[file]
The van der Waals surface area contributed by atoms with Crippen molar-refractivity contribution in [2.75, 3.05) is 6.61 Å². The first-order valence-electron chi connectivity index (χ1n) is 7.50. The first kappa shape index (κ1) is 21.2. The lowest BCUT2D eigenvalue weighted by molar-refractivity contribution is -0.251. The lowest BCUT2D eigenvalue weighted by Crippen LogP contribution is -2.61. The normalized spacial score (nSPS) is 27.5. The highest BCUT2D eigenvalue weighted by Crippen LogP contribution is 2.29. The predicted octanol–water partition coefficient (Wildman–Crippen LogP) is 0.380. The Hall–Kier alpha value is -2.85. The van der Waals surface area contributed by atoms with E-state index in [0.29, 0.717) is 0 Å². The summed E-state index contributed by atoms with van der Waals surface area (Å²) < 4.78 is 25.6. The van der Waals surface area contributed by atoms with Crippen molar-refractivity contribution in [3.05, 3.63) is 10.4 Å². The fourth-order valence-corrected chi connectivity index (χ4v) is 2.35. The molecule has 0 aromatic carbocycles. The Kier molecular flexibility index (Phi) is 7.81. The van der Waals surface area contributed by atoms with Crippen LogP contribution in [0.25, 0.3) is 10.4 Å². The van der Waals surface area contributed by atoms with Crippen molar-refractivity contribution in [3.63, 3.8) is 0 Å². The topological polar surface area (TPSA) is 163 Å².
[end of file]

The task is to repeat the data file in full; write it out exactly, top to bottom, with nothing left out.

The van der Waals surface area contributed by atoms with Crippen molar-refractivity contribution in [2.75, 3.05) is 6.61 Å². The first-order valence-electron chi connectivity index (χ1n) is 7.50. The first kappa shape index (κ1) is 21.2. The lowest BCUT2D eigenvalue weighted by molar-refractivity contribution is -0.251. The lowest BCUT2D eigenvalue weighted by Crippen LogP contribution is -2.61. The normalized spacial score (nSPS) is 27.5. The highest BCUT2D eigenvalue weighted by Crippen LogP contribution is 2.29. The predicted octanol–water partition coefficient (Wildman–Crippen LogP) is 0.380. The Hall–Kier alpha value is -2.85. The van der Waals surface area contributed by atoms with E-state index in [0.29, 0.717) is 0 Å². The summed E-state index contributed by atoms with van der Waals surface area (Å²) < 4.78 is 25.6. The van der Waals surface area contributed by atoms with Crippen molar-refractivity contribution in [3.05, 3.63) is 10.4 Å². The fourth-order valence-corrected chi connectivity index (χ4v) is 2.35. The molecule has 0 aromatic carbocycles. The Kier molecular flexibility index (Phi) is 7.81. The van der Waals surface area contributed by atoms with Crippen LogP contribution in [0.25, 0.3) is 10.4 Å². The van der Waals surface area contributed by atoms with Crippen molar-refractivity contribution in [3.63, 3.8) is 0 Å². The topological polar surface area (TPSA) is 163 Å².